The European Union is threatening to take action against Hungary over its laws limiting the flow of migrants and refugees through its territory.
The laws, introduced on Sept. 21, make it a crime to cross Hungary’s border illegally or damage the country’s new anti-migration razor-wire fence.
The head of the European Commission's migration and protection wing, Laurent Muschel, told EU lawmakers Thursday that there are "a number of issues that we find problematic in their new legislation and said "we are ready to take any further steps if needed." He added the Commission would lay out its concerns in a letter to Hungary by the end of this week.
The EU's border agency says more than 155,000 people have crossed Hungary's borders this year.
Meantime, Czech Prime Minister Bohuslav Sobotka says his country is opposing any large European Union plan for a permanent redistribution of asylum-seekers among EU member states.
"We're in the middle of a battle over a realistic approach of the entire European Union to the migrant crisis. The Czech Republic will vote against such a proposal. No government would be able to change such a mechanism in the future,” Sobotka said during a Parliamentary on Thursday.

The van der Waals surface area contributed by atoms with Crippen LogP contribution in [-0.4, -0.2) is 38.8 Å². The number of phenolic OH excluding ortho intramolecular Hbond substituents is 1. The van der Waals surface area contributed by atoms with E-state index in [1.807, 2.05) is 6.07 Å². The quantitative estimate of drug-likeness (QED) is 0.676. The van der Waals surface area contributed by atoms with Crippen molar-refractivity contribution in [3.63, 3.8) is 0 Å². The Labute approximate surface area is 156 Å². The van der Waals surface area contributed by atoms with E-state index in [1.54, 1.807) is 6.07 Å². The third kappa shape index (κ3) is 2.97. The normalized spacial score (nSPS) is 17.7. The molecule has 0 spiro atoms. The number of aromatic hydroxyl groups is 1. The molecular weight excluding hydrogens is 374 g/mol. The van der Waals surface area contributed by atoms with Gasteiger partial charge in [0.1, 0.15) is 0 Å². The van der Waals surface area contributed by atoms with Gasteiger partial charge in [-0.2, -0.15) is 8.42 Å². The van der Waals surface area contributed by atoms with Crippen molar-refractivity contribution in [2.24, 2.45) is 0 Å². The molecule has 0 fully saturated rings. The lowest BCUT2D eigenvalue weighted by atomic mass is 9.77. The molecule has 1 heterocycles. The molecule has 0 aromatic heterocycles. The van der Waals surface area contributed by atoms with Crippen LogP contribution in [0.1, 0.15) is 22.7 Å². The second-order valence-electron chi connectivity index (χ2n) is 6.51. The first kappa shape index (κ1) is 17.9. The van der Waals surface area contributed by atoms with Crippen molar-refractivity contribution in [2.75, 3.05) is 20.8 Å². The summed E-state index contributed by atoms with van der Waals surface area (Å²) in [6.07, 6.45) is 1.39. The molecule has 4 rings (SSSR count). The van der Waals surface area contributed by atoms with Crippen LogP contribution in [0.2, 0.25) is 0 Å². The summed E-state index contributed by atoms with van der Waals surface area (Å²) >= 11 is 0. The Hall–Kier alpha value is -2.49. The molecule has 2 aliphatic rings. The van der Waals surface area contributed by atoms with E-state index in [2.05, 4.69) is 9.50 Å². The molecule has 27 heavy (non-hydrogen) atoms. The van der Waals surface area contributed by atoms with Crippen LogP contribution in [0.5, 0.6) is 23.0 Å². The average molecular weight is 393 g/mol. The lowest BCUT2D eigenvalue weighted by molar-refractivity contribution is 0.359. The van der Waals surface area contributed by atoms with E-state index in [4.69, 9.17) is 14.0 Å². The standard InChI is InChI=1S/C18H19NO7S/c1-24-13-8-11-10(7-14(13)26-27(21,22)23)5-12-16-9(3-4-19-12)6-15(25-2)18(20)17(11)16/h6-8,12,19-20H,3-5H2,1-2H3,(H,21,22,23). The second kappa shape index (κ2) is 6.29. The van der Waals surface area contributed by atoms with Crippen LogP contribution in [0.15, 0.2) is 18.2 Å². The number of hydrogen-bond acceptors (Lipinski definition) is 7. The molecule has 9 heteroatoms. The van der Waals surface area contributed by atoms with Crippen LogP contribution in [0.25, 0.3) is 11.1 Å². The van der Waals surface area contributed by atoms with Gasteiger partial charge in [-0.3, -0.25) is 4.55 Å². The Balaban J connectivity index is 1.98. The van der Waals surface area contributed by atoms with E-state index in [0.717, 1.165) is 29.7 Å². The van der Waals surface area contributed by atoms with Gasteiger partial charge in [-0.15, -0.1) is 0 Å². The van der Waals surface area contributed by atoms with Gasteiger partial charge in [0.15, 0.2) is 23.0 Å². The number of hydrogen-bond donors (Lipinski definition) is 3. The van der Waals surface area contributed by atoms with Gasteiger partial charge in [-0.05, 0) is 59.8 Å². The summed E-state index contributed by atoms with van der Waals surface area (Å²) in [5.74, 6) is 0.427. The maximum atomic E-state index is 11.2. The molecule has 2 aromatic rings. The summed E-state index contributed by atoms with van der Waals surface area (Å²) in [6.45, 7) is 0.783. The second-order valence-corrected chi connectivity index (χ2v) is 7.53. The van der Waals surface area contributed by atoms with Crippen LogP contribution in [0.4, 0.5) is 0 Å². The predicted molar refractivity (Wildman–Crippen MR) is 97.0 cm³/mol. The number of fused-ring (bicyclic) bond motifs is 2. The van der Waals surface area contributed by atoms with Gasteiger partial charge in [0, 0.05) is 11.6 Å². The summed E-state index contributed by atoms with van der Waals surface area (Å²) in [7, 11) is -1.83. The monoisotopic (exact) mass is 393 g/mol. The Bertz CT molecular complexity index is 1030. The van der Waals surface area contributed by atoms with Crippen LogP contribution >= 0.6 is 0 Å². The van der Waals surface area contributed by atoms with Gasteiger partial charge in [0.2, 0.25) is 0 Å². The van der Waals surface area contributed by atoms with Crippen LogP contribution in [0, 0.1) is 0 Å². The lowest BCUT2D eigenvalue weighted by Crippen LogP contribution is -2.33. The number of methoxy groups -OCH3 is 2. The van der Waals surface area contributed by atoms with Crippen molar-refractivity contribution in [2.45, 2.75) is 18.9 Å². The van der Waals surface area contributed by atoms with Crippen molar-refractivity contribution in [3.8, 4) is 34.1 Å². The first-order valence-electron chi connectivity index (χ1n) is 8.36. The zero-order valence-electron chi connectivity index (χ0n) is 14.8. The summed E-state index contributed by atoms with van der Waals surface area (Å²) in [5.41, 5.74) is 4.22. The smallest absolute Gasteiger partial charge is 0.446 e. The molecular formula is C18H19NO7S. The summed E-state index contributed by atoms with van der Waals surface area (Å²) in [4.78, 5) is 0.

His statement comes in response to the EU ministers’ recent decision to redistribute 120,000 refugees throughout the EU despite opposition from the Czech Republic, Slovakia, Hungary and Romania.
Slovakia says it’s planning to challenge the policy, but Sobotka said Czechs would respect it.
EU ministers will discuss the larger plan for the permanent redistribution of the migrants at their Oct. 8 meeting in Luxembourg.
In Germany, the interior minister is urging migrants arriving in the country to respect others following recent brawls at crowded refugee accommodations.
Thomas de Maiziere introduced Thursday to Parliament a package of measures intended to streamline Germany's handling of the refugee influx. The country has been struggling to accommodate the newcomers, and de Maiziere acknowledged that some housing "isn't pleasant." But, he said: "there is no other way at the moment."
In Croatia, police say more than 90,000 migrants have passed through the country over the past two weeks on their way to Western Europe.
Croatia became a transit country for migrants in mid-September after Hungary closed its border with Serbia to stop the flow coming that way.
Refugees fleeing war-stricken countries in the Middle East, Africa and Asia want to reach the rich countries of Western Europe such as Germany and Sweden.
The migrant and refugee tide is not expected to slow amid fears of worsening weather conditions as winter approaches.
The Associated Press contributed to this report.